Is beef a water hog or a smoke screen?
Headlines claim beef production uses an excessive amount of water but fail to distinguish the different types of water, which misleads us from even bigger water impacts elsewhere in agriculture.
You’ve probably seen the misleading infographic from Meatless Monday, claiming that it takes ten full bathtubs of water to make a quarter-pound burger.
But when we examine the methodology of these claims closer, we discover that 94% of the water “used” to make typical beef and 97% of the water “used” to make grass-finished beef is naturally occurring rainfall - water that would have fallen regardless of the cows’ presence on the grass!
The amount of water cows need to drink is a tiny percentage of the calculation.
When we’re examining water usage, it’s essential to differentiate between the types of water being measured: green water, blue water, and grey water.
Green water is the naturally occurring rainfall that is temporarily stored in the topsoil. It does not runoff into other waterways, nor does it penetrate the soil deep enough to reach the groundwater.
Blue water is fresh surface or groundwater that’s found in freshwater lakes, rivers, and aquifers.
Grey water is freshwater that has been used in some way and is calculated as the volume of water that is required to dilute pollutants to a level that keeps the quality of water above water quality standards.
The type of water measured can drastically affect whether it seems to be a water hog or not.
With typical cattle production, the amount of green water used is about 94% of the total water input, meaning that the majority of the water (aka those bathtubs) that is used for beef would’ve fallen on the pasture anyway.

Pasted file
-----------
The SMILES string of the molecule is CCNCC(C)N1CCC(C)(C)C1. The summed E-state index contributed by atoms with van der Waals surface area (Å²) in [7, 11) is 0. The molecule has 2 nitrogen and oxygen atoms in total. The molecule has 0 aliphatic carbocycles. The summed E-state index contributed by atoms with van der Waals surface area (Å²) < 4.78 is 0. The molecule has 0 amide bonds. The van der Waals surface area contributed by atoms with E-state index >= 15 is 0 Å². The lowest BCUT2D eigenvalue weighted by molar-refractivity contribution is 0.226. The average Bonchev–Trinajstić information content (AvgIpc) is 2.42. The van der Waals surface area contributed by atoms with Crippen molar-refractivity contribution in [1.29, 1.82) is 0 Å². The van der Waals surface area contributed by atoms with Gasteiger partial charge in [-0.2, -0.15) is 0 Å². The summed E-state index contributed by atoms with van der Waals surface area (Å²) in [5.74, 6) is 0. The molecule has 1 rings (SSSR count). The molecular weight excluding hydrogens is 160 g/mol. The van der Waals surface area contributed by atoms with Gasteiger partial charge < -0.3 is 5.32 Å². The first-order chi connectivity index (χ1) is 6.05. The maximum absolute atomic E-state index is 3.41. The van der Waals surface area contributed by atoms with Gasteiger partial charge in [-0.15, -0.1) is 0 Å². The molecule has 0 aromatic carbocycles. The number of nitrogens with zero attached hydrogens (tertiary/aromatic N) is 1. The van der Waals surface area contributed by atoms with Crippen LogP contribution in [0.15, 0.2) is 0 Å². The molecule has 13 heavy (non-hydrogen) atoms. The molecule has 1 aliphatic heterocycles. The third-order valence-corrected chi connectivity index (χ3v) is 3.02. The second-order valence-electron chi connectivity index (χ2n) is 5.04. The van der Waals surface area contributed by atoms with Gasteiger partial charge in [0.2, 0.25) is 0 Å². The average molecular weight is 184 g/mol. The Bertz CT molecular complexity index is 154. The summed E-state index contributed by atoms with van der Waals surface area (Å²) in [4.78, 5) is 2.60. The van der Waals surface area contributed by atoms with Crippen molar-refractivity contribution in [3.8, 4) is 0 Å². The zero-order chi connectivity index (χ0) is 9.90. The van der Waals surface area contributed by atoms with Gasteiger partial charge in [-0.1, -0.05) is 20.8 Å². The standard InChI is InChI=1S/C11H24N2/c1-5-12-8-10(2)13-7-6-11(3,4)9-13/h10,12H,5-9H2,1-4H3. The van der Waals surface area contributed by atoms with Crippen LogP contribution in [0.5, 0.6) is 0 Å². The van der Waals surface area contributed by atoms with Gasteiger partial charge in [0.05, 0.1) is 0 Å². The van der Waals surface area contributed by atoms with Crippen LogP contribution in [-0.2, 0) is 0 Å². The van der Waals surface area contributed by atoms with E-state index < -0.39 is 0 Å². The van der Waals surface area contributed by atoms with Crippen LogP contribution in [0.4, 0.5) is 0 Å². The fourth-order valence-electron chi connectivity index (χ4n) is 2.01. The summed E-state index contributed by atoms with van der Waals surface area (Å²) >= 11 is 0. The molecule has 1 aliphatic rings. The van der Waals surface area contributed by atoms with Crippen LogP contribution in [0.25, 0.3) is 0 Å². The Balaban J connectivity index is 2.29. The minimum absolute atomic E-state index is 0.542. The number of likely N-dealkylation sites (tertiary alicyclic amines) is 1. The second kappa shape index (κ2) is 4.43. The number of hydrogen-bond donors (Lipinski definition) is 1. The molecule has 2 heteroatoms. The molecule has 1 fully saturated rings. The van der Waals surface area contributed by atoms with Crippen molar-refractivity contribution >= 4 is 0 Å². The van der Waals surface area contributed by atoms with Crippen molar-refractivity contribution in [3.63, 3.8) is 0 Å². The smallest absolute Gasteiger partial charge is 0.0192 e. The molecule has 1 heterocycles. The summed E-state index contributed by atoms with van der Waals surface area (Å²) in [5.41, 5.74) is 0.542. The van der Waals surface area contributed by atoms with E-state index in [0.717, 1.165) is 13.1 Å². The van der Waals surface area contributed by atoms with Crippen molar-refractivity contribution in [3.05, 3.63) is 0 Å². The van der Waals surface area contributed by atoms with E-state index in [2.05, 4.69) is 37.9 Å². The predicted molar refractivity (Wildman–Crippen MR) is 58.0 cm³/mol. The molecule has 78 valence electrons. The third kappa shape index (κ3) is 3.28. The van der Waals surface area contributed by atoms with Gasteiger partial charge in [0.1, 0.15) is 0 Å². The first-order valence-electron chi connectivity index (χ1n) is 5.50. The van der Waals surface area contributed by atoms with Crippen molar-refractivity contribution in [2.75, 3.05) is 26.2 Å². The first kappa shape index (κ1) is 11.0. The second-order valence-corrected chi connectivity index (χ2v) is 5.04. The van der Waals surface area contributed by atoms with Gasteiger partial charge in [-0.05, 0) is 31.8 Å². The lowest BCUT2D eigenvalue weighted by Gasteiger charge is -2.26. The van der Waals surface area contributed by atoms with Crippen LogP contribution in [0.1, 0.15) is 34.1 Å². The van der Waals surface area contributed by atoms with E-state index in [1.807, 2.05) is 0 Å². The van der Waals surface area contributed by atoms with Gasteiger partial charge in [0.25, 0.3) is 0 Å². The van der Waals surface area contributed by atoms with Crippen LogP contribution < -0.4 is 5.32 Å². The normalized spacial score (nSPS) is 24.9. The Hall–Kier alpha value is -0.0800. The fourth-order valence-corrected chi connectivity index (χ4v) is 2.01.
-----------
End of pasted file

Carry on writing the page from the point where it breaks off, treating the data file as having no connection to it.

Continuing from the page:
Beef production is able to draw most of its water needs from rainfall because the beef production system begins with a cow-calf operation where herds of cows are raised on pasture and bred to have a calf once a year. Cattle only spend on average the last five months of their lives in a feedlot.
This is vastly different from chicken and pork production, which occurs almost entirely inside large-scale confinement houses.
In a grass-finished beef operation, the amount of green water used is 97% because the cattle are raised exclusively on pasture.
According to a recent LCA study, It takes less than 280 gallons of "blue" (irrigation) water to produce a pound of beef (and as low as 50-100 gallons per pound of grass-finished beef). How do these numbers stack up to other staples often marketed as the most “sustainable” food choice?
It takes about 410 gallons of blue water to produce a pound of rice, avocados, walnuts, or sugar. Consider the nutrient density of each of these foods: NONE can compete with the vitamins and minerals found in grass-fed beef.
Beef-related water calculations also commonly include water used to produce the grain fed to cattle. Livestock feed often requires irrigation, which is considered blue water. But as I touched on in this edition a few weeks ago, many people don’t realize that typical cattle actually consume a very small % of grain. Only 4% of the 280 gallons required to produce a pound of typical beef is blue water, however. For grass-finished beef, it drops to 3%.
Cattle damning infographics also fail to convey the importance of well-managed livestock for improving the soil’s water holding capacity.